Fernie’s down-home brand of skiing is anything but formal WORDS • SAM TAGGART We drove there in the dark, on long, unlit sections
Fernie’s down-home brand of skiing is anything but formal
WORDS • SAM TAGGART
We drove there in the dark, on long, unlit sections of highway running in straight lines from Calgary, Alberta, down to the southern border of Canada and the small coal mining town of Fernie. Our destination: the eponymous British Columbia resort, an under-appreciated, hometown operation with some of the most easily-accessible, awe-inspiring bowl, chute and glade skiing you’ll ever experience.
Hank steered our rental car away from the airport as gusting winds swirled snow from the ground into the air and blew uninhibited across the flat landscape. I sat sandwiched between ski bags and my friend, John, in the backseat. Into the abyss we drove, our headlights the only way to illuminate these country roads. Passing cars and trucks spat up a whirlwind of white, blinding us at nearly every pass. We rode three hours from Calgary to Fernie with the forecast calling for a couple of inches along the way.
Our crew was seven strong with two cars full of luggage and skis. We were college buddies and friends of friends, and everyone had the same attitude: Let’s hit this mountain as hard as possible for three days straight. For a small group with a ski-dedicated mindset, there was no better place to end up than within reach of Fernie’s five legendary bowls, spanning more than 2,500 acres in the Lizard Range.
At midnight, we pulled into the lot of the Raging Elk Hostel. Activity at the bar around the corner from the front desk was winding down while a few college-aged stragglers finished a round of pool. There was an older group there, too, playing a game of dice and hammering back the last Pilsners of the evening; these guys were obviously buddies from way back. With deep voices and overwhelming pats on the back, they told us that they get together every year to go cat-skiing at the nearby Fernie Wilderness Adventures outfitter. One day, we’ll be the ones rolling dice and laughing late, reminiscing about those times we got together to ski, I thought.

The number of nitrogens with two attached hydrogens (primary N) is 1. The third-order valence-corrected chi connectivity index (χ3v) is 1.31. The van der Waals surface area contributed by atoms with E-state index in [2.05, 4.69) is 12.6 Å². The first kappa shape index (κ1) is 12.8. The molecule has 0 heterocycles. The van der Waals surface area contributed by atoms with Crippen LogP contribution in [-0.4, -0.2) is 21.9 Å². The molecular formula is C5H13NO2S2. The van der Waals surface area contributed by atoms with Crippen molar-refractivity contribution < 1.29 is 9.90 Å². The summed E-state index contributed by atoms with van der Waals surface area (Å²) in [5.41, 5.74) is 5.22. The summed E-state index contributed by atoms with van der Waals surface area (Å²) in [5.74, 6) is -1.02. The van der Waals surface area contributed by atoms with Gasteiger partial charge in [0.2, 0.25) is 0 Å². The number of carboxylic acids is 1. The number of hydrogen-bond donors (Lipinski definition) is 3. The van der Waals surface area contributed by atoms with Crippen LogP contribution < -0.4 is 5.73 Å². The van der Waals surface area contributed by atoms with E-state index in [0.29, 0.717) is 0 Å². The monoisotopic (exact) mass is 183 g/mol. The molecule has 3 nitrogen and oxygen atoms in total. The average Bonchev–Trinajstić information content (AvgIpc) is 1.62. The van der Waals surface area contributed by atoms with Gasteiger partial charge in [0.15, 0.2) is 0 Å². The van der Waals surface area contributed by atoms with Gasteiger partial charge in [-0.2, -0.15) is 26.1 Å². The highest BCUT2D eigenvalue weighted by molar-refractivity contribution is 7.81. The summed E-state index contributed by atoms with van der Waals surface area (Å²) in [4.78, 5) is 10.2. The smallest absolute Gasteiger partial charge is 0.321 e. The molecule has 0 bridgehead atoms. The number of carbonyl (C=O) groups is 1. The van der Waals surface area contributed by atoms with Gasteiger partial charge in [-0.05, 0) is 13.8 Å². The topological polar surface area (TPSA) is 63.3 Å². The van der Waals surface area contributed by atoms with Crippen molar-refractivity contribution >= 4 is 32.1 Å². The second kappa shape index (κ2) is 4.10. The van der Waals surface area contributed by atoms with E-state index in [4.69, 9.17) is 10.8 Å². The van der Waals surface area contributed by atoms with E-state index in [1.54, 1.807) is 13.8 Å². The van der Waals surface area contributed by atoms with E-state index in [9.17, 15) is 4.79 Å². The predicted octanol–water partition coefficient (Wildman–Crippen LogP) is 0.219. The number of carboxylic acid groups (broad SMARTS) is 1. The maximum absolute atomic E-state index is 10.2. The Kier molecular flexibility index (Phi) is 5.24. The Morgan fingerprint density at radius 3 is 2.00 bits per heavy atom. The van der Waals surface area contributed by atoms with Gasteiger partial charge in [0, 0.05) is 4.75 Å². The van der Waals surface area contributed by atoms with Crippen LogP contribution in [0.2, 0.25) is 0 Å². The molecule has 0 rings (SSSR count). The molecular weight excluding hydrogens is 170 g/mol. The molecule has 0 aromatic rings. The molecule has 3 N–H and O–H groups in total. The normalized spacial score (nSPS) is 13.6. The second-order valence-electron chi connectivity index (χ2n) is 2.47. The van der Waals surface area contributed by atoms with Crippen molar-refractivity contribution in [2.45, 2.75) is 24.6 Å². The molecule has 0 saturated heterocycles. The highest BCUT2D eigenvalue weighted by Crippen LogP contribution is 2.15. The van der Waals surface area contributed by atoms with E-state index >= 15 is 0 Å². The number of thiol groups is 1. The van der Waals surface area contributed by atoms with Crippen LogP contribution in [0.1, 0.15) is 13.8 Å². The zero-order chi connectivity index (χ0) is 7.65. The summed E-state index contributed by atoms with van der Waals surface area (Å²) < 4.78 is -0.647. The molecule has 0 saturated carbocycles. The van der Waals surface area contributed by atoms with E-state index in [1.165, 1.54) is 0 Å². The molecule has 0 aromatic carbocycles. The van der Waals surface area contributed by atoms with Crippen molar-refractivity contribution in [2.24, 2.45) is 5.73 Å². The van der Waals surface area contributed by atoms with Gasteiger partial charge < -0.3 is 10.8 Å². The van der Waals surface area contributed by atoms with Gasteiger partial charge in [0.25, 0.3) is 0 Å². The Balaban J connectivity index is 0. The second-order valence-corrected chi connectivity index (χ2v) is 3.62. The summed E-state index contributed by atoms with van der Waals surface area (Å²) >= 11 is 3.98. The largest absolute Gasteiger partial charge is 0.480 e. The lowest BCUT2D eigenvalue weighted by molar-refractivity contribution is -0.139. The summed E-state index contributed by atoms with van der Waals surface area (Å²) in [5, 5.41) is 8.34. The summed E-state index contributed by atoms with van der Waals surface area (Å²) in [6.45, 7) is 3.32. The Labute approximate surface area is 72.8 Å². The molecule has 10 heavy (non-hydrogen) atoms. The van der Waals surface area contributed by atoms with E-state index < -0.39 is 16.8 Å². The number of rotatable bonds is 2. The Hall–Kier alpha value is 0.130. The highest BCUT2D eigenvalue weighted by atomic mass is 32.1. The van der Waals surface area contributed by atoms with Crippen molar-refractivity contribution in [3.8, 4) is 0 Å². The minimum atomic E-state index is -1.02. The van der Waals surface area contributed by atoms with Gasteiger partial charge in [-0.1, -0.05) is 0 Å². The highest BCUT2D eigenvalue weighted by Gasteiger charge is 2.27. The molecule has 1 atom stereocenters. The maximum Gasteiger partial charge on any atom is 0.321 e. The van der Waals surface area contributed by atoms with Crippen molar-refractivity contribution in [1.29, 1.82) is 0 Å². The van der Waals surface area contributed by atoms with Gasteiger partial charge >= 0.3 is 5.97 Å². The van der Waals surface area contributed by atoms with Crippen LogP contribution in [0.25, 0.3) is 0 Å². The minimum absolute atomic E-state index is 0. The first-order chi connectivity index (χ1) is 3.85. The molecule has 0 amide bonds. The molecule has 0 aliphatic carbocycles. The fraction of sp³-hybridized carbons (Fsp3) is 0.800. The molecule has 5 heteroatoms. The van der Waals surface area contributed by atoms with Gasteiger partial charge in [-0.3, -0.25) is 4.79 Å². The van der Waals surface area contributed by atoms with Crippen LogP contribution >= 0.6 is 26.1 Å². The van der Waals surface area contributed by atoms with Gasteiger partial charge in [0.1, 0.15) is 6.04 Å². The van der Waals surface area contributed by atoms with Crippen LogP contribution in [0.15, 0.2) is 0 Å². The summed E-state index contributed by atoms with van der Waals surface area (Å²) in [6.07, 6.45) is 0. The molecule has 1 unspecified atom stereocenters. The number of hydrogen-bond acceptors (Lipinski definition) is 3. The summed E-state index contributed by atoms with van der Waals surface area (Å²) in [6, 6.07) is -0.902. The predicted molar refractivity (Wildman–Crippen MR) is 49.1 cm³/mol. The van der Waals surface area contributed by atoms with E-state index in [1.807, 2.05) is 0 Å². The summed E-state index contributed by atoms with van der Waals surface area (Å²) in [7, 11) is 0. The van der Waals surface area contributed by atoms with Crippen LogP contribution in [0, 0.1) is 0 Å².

Sadie and Joe Howse, the owners of the hostel, checked us into our rooms and gave us a full tour of the place: A three-story building with a sauna, fully-stocked bar and a selection of living arrangements, including communal bunk rooms for larger groups and private bedrooms. In the basement, we found a fully stocked kitchen, ping-pong table, piano, reading area, ski lockers and a tuning bench, as well as a room full of La-Z-Boys, well-loved couches and a plasma screen television, coined “the movie theater.”
Located just two blocks off of Fernie’s main street, the Raging Elk seemed to be the ideal escape for a solo traveler or a small crew trying to save a few bucks on lodging. The place was full of a subdued energy; even after midnight, the basement was buzzing with hostel residents talking about secret stashes and whipping up late night munchies on the communal stove top. There was a quiet corner, too, where a guy calmly sung and strummed a Bob Dylan-style tune on an old acoustic guitar he’d found laying on the couch—just one of a thousand songs that had been played on that six-string before.